Ahead of the 11th Chem Petrochem & Refinery Shutdowns and Turnarounds Conference, which takes place from 30 July 30 to 1 August in Austin, Texas, US, marcus evans spoke with James Wright, Senior Manager Capital Procurement at Nutrien about procurement in turnarounds and shutdown.
Who are the key stakeholders to interface with when making procurement decisions for turnarounds and shutdowns?
Key stakeholders are all involved parties at that facility – safety, QA/QC, engineering, maintenance, operations, and procurement. All too often, procurement is not at the table. Most people think procurement is simply a matter of ‘issuing a PO’. In reality, procurement is an exercise in risk management that needs to be started as soon as possible in the planning process – developing contracting strategies, firming up SOW’s, engaging the right suppliers, performing either direct negotiation or a bidding exercise, putting proper contracts in place, then managing those contracts so the facility gets its desired outcome(s).
How do procurement efforts in turnarounds and shutdowns differ, if at all, from other maintenance and capital projects?
Typically the procurement efforts during a turnaround/shutdown are all about the ‘right now’. A widget is needed right away, usually from the other side of the planet. Or a supplier can’t provide a critical service and tells you 24 hours before they are due to arrive at site. TAR buying is always exciting and ever changing. Usually, it is the most exciting and most horrible experience a buyer can have. All at the same time. Project procurement, which usually involves procuring goods or specialised services that need to be installed or executed during a shutdown. You are working towards a date in the future that usually doesn’t move. All engineering, fabrication, logistics, supply of labour, etc needs to be done with the end date in mind. The closer the date gets, the more you struggle to keep adding value to your organisations. Once the actual TAR date arrives, all goods should be ready, service providers engaged and the focus shifts to executing the TAR. While the procurement folks move on to other projects. It is no less exciting but the timeline in project procurement tends to be weeks and months. Not hours or minutes.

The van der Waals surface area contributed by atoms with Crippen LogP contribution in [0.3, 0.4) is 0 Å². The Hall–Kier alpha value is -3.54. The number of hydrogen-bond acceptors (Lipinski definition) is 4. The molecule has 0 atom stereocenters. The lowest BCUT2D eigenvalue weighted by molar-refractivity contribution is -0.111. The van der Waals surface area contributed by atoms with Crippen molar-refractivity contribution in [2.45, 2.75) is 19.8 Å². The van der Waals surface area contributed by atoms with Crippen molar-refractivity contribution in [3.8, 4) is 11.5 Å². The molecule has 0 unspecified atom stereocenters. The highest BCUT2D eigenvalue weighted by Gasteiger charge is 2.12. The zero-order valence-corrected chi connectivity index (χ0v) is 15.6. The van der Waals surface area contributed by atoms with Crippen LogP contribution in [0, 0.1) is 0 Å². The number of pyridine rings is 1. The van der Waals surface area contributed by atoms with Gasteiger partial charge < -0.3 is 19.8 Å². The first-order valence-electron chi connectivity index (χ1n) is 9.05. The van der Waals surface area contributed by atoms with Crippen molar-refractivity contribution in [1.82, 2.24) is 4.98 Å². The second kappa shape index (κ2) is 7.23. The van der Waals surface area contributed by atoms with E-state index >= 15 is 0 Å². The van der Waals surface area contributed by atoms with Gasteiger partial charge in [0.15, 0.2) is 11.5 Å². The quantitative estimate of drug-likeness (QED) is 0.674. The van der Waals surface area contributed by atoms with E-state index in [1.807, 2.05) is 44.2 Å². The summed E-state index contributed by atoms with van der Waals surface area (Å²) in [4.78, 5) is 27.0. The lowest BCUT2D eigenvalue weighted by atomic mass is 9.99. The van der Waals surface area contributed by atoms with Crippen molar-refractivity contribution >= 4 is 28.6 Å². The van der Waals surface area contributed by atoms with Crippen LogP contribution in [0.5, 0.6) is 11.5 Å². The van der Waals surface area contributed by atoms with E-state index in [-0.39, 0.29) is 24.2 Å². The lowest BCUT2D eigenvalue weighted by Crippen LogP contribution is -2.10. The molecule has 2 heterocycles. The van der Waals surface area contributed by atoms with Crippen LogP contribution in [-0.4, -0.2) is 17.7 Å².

What is one piece of advice you would suggest to turnaround managers to maximise capital procurement efforts?
Engage in procurement early. Invite them to the table as soon as the dates are established for the TAR. You need their help to understand procurement cycle time within your organisation, what services providers are able and willing to work with you, refine SOW’s for bidding and contracts – everything. The tendency is for technical folks to plan the TAR, then call procurement. This can result in shocks when the lead times for equipment are assumed, or you are working off old cost models for service providers. The earlier the better for engagement is the advice I always give to my client groups.
What is one interesting item about your professional career or current role that one might not know from looking at your bio or LinkedIn profile?
Almost 20 years ago I started my career in supply chain as a warehouse manager. I still have a valid forklift operators license. Not many corporate managers have this. It guarantees me employment at some level (at least that is what I tell myself).
What are you most looking forward to at the 11th Chem/Petrochem & Refinery Shutdowns and Turnarounds Conference?
Hearing how other organisations utilise their procurement resources. Helping to understand the specific issues and solutions that have been arrived at in the industry. Networking with others. Listening to all the great speakers that are lined up.
For more information on this conference, click here.
Read the article online at: https://www.hydrocarbonengineering.com/refining/16072019/qa-with-nutrien/